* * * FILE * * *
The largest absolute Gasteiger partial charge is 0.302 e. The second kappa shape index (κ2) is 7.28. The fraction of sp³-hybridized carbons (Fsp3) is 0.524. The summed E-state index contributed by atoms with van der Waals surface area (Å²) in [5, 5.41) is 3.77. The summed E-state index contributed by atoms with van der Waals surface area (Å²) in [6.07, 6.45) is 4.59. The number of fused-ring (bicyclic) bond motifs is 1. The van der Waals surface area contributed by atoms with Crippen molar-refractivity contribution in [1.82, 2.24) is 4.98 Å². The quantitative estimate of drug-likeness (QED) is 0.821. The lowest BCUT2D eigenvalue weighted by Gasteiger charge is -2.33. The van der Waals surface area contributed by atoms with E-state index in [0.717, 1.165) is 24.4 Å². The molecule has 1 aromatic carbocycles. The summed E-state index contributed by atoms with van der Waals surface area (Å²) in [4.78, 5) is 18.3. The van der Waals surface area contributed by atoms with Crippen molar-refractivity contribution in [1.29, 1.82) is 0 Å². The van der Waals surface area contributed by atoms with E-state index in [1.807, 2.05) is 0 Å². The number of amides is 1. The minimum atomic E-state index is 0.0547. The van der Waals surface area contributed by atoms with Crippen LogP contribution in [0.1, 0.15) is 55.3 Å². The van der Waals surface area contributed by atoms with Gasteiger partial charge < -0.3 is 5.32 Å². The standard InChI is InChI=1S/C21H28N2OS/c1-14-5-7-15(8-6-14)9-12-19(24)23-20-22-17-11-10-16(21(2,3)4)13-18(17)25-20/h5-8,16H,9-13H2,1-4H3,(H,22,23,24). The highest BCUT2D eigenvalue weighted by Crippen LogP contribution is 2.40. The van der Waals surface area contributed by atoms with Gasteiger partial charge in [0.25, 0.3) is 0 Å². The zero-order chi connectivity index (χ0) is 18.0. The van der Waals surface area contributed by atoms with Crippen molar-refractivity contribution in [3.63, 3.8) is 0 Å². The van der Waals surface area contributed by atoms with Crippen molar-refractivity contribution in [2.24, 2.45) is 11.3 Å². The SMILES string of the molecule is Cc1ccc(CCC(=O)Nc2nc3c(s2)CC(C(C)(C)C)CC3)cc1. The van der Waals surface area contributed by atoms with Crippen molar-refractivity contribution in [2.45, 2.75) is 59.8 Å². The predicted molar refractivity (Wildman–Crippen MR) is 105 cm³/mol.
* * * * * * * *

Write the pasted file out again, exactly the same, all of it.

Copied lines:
The largest absolute Gasteiger partial charge is 0.302 e. The second kappa shape index (κ2) is 7.28. The fraction of sp³-hybridized carbons (Fsp3) is 0.524. The summed E-state index contributed by atoms with van der Waals surface area (Å²) in [5, 5.41) is 3.77. The summed E-state index contributed by atoms with van der Waals surface area (Å²) in [6.07, 6.45) is 4.59. The number of fused-ring (bicyclic) bond motifs is 1. The van der Waals surface area contributed by atoms with Crippen molar-refractivity contribution in [1.82, 2.24) is 4.98 Å². The quantitative estimate of drug-likeness (QED) is 0.821. The lowest BCUT2D eigenvalue weighted by Gasteiger charge is -2.33. The van der Waals surface area contributed by atoms with E-state index in [0.717, 1.165) is 24.4 Å². The molecule has 1 aromatic carbocycles. The summed E-state index contributed by atoms with van der Waals surface area (Å²) in [4.78, 5) is 18.3. The van der Waals surface area contributed by atoms with Crippen molar-refractivity contribution in [1.29, 1.82) is 0 Å². The van der Waals surface area contributed by atoms with E-state index in [1.807, 2.05) is 0 Å². The number of amides is 1. The minimum atomic E-state index is 0.0547. The van der Waals surface area contributed by atoms with Crippen LogP contribution in [0.1, 0.15) is 55.3 Å². The van der Waals surface area contributed by atoms with Gasteiger partial charge < -0.3 is 5.32 Å². The standard InChI is InChI=1S/C21H28N2OS/c1-14-5-7-15(8-6-14)9-12-19(24)23-20-22-17-11-10-16(21(2,3)4)13-18(17)25-20/h5-8,16H,9-13H2,1-4H3,(H,22,23,24). The highest BCUT2D eigenvalue weighted by Crippen LogP contribution is 2.40. The van der Waals surface area contributed by atoms with Gasteiger partial charge in [0.25, 0.3) is 0 Å². The zero-order chi connectivity index (χ0) is 18.0. The van der Waals surface area contributed by atoms with Crippen molar-refractivity contribution in [3.63, 3.8) is 0 Å². The van der Waals surface area contributed by atoms with Crippen molar-refractivity contribution in [2.24, 2.45) is 11.3 Å². The SMILES string of the molecule is Cc1ccc(CCC(=O)Nc2nc3c(s2)CC(C(C)(C)C)CC3)cc1. The van der Waals surface area contributed by atoms with Crippen molar-refractivity contribution in [2.45, 2.75) is 59.8 Å². The predicted molar refractivity (Wildman–Crippen MR) is 105 cm³/mol.